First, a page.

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A problem I recently ran into was that when trying to update a field in my database using this code would not work. I traced it back to having a % sign in the text being updated ($note, then $note_escaped)... Inserting it with sprintf worked fine though.

Should I not be using sprintf for updates, or should it be formed differently?

I did some searching but couldn't come up with anything.

$id = mysql_real_escape_string($id);
$note_escaped = mysql_real_escape_string($note);
$editedby = mysql_real_escape_string($author);
$editdate = mysql_real_escape_string($date);
//insert info from form into database
$query= sprintf("UPDATE notes_$suffix SET note='$note_escaped', editedby='$editedby', editdate='$editdate' WHERE id='$id' LIMIT 1");

Thanks much!

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Thanks everyone: What really tripped me up when I took the actual query and stuck it in Sequel Pro and ran it- it updated the database properly. –  Cameron Conner Apr 7 '10 at 18:02

5 Answers 5

up vote 5 down vote accepted

You are using sprintf totally wrong. Removing the function call in your code would still do the same thing. It should be:

sprintf("UPDATE notes_%s SET note='%s', editedby='%s', editdate='%s' WHERE id=%d LIMIT 1", $suffix, $note_escaped, $editedby, $editdate, $id);

You should read the manual.

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removing the function call? you mean mysql_real_escape_string? that's a stupid advice to give –  knittl Apr 7 '10 at 17:03
@knittl - No, removing sprintf would give identical code. Where the hell did I even mention mysql_real_escape_string? –  Amy B Apr 7 '10 at 17:04
from your answer it sounds like it, you talk about removing a function call—what function call?—ah, you're talking about sprintf—and do not show the escape function calls in your code. it could be a bit misleading –  knittl Apr 7 '10 at 17:08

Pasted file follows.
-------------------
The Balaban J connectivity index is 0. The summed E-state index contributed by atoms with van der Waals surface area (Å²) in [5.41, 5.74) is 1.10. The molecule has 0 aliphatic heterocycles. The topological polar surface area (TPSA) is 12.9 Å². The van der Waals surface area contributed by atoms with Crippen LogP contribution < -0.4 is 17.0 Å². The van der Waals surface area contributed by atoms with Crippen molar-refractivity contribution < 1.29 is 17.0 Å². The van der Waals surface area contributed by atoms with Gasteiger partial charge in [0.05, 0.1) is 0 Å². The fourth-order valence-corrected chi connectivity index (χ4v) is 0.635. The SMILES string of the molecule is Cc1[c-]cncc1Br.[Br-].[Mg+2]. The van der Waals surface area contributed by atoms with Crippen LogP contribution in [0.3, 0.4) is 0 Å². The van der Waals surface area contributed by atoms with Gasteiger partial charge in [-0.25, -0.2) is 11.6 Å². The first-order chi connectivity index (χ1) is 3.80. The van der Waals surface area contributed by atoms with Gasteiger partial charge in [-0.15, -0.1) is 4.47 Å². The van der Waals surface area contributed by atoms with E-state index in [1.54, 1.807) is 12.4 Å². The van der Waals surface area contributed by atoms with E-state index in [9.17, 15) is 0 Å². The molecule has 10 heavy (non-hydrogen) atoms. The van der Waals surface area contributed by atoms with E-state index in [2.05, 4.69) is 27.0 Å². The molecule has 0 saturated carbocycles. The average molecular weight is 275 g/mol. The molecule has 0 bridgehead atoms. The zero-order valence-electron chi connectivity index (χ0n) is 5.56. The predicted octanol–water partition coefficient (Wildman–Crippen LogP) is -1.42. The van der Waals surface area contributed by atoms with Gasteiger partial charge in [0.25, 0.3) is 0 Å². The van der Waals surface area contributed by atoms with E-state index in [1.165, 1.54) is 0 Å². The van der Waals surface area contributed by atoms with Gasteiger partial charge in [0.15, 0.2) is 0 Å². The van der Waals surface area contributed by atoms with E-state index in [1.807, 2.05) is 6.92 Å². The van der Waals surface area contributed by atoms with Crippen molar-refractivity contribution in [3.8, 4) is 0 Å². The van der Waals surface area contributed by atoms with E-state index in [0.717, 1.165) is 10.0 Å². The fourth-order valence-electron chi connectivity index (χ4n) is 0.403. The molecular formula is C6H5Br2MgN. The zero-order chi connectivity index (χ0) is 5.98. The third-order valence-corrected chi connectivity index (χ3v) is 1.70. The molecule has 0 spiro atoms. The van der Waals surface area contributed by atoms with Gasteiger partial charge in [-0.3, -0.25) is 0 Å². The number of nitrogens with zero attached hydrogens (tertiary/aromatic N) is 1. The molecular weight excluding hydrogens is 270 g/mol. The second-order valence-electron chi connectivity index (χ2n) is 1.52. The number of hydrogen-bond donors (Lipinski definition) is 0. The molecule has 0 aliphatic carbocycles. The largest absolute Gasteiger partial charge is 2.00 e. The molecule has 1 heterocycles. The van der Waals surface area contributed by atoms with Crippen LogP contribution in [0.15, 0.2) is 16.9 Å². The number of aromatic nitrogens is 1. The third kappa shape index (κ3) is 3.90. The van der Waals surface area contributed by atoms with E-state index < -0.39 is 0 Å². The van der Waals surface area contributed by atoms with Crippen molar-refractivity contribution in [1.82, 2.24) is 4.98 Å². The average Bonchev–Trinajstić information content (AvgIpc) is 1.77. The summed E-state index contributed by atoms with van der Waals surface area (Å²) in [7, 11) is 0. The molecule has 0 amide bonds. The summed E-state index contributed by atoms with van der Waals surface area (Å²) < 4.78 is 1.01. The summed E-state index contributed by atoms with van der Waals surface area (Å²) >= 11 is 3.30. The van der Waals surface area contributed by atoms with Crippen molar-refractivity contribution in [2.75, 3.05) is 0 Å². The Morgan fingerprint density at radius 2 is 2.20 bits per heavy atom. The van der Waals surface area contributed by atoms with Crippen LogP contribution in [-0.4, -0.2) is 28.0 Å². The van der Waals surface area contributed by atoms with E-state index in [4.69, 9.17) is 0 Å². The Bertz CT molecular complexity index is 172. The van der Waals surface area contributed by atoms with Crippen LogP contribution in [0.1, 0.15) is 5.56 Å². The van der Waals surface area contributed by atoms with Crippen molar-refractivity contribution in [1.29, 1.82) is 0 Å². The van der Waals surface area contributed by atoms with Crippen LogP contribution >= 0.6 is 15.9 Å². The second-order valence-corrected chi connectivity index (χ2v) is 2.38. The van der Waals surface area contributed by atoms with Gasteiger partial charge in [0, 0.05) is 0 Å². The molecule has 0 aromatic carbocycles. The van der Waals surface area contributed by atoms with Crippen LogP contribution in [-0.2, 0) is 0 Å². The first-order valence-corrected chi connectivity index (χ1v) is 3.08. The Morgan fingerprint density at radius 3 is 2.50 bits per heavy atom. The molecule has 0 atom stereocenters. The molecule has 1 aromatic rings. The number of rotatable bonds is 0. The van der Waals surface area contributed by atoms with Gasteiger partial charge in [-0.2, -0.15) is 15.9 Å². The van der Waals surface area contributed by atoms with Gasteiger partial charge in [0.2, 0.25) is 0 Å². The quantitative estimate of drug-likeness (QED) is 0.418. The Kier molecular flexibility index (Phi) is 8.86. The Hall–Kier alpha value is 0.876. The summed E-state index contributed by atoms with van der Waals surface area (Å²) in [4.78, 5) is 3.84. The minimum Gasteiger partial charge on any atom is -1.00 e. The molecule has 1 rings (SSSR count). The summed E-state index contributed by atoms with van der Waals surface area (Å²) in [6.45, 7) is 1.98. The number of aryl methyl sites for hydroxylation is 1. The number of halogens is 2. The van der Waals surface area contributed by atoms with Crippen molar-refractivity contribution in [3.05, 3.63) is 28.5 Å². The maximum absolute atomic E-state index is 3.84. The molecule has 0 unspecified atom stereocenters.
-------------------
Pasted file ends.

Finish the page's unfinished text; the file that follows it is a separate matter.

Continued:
Thanks. I do read the manual, by the way. It's not very clear on this.. I arrived at my code when trying to figure out how to convert my perfectly working INSERT sprintf code to UPDATE code, and I tried to get it to work and couldn't.. –  Cameron Conner Apr 7 '10 at 18:01

first of all you should be using prepared statements instead of a sprintf-call

but if you absolutely have to do it this way you have to use:

$id = mysql_real_escape_string($id);
$note_escaped = mysql_real_escape_string($note);
$editedby = mysql_real_escape_string($author);
$editdate = mysql_real_escape_string($date);
//insert info from form into database
$query= sprintf("
  UPDATE notes_%s /* this is still open for injection, and cannot be properly escaped with mysql_real_escape_string */
  SET note='%s', 
  WHERE id='%d'
  LIMIT 1",
$note_escaped, $editedby, $editdate, $id);
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You can escape the % in the source text by replacing it with \% in mysql.

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The correct way to escape in mysql is \% - dev.mysql.com/doc/refman/5.0/en/string-syntax.html –  Ivo Sabev Apr 7 '10 at 16:21
My, bad. Corrected. –  vfilby Apr 7 '10 at 16:29

sprintf() is not used much in PHP, unless you need to format data somehow. These two statements work identically in PHP:

$num = 42;
$char = 'q';

$text = sprintf('The number is %d and the character is %s', $num, $char);
$text = "The number is $num and the character is $char";

sprintf's used more in C for "printing" variable data into a string. But PHP can already do that with double-quoted strings, so unless you need to use sprintf's special formatting functions (e.g. %0.2f for a 2-decimal-place float), it's easier to use the regular string method.

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hell will freeze over if you create sql-strings with variable substitution in double quoted strings –  knittl Apr 7 '10 at 17:04
Building queries manually is only dangerous if you're unaware of SQL injection, and/or don't care. Screaming that manual queries are dangerous from the rooftops doesn't help to educate beginners. –  Marc B Apr 7 '10 at 22:22
It seems that I read something somewhere that sprintf() was a faster way to execute mysql queries than a normal variable string. –  Cameron Conner Apr 9 '10 at 14:20
Nope. Double-quoted strings are actually much much faster. There's no format parsing overhead: judebert.com/progress/archives/… –  Marc B Apr 9 '10 at 15:11
Thanks for the info Marc. –  Cameron Conner Apr 11 '10 at 0:38

From http://php.net/manual/en/function.mysql-real-escape-string.php:

Note: mysql_real_escape_string() does not escape % and _. These are wildcards in MySQL if combined with LIKE, GRANT, or REVOKE.

You need to manually escape the % and _ if any with \% and _. I don't recommend using sprintf, but just improving your escape function.

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